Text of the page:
You should lay in the weightcoat like a sleeping bag with the hood zipped closed, the bottom zipped up and the sleeves pulled inside. I can’t get my bad arm in for a few tries and keep fainting. The pain seems to shoot up and straight into my head like a knockout punch. Outside the wind is clouting the coat about and twisting me with it. I wait for a lull and this time pull the arm slowly – it seems more painful but it doesn’t make me pass out. I get the sleeve in. There’s no blood but something is broken in my upper arm. You can read the little dial from the inside of the glove too but do I really want to know? Grow up girl. It might be slowing down.


Looking at those digits makes me start shaking, I feel cold and hot in waves. Am I going to die? Who is going to meet Jimmy if I’m gone? In the shoulders of the back of the weightcoat is a fisheye lens like they put in people’s front doors. In the school drill you are told you use this to find the quickest path to safety if the wind gets below sixty.


I want to look anyway. You can turn it round like a periscope. I see the flashing light on the hood and very little else. It’s dark out there and the dust combined with goodness-knows-what is flying about. I can see a darker spot close by which I think is the gorse bush. The inside of the weightcoat is hot and sweaty – it shouldn’t be – but then I realise I am panting, crying and sweating. I keep looking through the little scope because if I don’t I’ll be inside with my broken, dying self. I can wait can’t I? What’s the point of this stupid, ugly bag - bought with Jimmy’s family money - if not to wait in? I’ve waited four years. What are a few hours and a broken shoulder compared to seeing Jimmy brutalised, mutilated, by the Service to fight for us? No enemies to fight, just our own past, they said. Most storms last several days now.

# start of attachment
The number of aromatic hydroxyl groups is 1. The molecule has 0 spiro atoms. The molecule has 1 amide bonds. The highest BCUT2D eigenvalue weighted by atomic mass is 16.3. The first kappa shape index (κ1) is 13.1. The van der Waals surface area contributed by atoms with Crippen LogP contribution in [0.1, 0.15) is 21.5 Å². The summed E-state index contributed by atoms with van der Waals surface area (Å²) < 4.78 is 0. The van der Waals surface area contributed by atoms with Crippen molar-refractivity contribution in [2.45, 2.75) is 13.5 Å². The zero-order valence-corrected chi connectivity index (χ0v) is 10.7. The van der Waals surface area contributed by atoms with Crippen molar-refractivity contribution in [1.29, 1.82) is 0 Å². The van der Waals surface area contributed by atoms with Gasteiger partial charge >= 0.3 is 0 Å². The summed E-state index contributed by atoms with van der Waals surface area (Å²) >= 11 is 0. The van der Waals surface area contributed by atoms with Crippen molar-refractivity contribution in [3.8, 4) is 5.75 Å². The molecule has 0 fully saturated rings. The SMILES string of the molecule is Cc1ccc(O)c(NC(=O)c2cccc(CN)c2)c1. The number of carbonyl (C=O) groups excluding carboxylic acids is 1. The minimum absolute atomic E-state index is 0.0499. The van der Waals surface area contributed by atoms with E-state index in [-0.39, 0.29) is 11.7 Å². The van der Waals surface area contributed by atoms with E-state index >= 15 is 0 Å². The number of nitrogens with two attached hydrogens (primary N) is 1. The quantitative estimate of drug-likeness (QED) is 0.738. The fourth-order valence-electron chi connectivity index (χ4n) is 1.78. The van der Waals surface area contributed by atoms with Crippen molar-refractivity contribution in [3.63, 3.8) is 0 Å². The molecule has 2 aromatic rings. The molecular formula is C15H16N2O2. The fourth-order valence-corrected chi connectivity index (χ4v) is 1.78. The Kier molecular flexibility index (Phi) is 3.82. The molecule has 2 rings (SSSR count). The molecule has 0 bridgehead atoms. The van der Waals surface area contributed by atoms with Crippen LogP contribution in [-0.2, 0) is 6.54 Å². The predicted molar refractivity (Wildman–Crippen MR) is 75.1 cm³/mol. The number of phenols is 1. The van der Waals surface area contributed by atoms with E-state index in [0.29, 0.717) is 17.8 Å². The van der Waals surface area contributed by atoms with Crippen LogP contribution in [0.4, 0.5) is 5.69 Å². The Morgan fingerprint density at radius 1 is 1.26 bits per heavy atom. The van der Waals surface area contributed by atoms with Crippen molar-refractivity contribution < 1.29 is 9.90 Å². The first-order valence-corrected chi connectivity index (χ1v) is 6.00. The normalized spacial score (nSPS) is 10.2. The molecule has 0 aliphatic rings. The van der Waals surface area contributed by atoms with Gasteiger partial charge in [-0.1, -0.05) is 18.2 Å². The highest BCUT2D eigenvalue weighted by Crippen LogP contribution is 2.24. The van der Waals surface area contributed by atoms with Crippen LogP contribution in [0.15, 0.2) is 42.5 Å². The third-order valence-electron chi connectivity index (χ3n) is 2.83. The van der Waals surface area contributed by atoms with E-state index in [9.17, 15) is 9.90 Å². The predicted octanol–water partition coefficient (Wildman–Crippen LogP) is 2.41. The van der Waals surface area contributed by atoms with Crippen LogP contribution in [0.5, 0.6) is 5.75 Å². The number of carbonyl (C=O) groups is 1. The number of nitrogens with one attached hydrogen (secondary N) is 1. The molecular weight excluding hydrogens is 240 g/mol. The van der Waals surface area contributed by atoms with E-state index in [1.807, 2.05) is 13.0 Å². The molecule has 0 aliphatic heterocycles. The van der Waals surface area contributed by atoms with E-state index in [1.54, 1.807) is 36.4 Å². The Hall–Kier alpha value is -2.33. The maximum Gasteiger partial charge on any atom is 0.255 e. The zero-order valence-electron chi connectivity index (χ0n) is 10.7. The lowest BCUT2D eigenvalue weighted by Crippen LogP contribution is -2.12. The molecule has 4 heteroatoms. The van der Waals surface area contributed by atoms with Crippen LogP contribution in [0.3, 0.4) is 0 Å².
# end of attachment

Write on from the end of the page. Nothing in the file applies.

I suddenly remember Sheila Daniel’s little funeral on the scrub land behind the school. We all stood around and when the head teacher asked if anyone would like to say anything - none of us did. So she said that Sheila was snatched away from us all and had fought bravely to get back home but she hadn’t had a weightcoat because her family were poor. She had said we'd all promised that we would work hard, at school and at home and in our jobs, to make the world better. I wonder if she'd use the same speech for me.


I think I can see light on one side me. The fish-eye lens makes distant things difficult to make out so I stare into the dark river of wind and dust. There’s definitely a square of light there. A square with a tinge of green around the edge. Every so often something flying past in the wind eclipses the light but it’s definitely there.

Half the square seems to disappear.